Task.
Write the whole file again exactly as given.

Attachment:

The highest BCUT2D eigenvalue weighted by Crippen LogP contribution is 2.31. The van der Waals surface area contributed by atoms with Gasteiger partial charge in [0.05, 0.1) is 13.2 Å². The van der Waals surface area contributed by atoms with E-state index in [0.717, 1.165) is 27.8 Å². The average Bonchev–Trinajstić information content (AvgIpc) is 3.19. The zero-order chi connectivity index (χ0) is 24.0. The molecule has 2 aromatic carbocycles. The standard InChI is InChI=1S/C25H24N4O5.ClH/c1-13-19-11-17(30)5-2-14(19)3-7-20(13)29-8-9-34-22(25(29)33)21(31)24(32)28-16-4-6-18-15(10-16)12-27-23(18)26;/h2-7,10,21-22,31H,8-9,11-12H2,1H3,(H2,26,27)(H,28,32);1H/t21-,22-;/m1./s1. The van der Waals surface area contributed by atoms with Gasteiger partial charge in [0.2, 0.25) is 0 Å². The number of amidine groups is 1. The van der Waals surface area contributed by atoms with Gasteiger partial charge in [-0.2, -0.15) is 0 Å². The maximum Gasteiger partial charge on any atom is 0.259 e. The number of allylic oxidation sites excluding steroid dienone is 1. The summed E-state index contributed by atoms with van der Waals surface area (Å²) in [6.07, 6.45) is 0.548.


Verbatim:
The highest BCUT2D eigenvalue weighted by Crippen LogP contribution is 2.31. The van der Waals surface area contributed by atoms with Gasteiger partial charge in [0.05, 0.1) is 13.2 Å². The van der Waals surface area contributed by atoms with E-state index in [0.717, 1.165) is 27.8 Å². The average Bonchev–Trinajstić information content (AvgIpc) is 3.19. The zero-order chi connectivity index (χ0) is 24.0. The molecule has 2 aromatic carbocycles. The standard InChI is InChI=1S/C25H24N4O5.ClH/c1-13-19-11-17(30)5-2-14(19)3-7-20(13)29-8-9-34-22(25(29)33)21(31)24(32)28-16-4-6-18-15(10-16)12-27-23(18)26;/h2-7,10,21-22,31H,8-9,11-12H2,1H3,(H2,26,27)(H,28,32);1H/t21-,22-;/m1./s1. The van der Waals surface area contributed by atoms with Gasteiger partial charge in [0.2, 0.25) is 0 Å². The number of amidine groups is 1. The van der Waals surface area contributed by atoms with Gasteiger partial charge in [-0.2, -0.15) is 0 Å². The maximum Gasteiger partial charge on any atom is 0.259 e. The number of allylic oxidation sites excluding steroid dienone is 1. The summed E-state index contributed by atoms with van der Waals surface area (Å²) in [6.07, 6.45) is 0.548.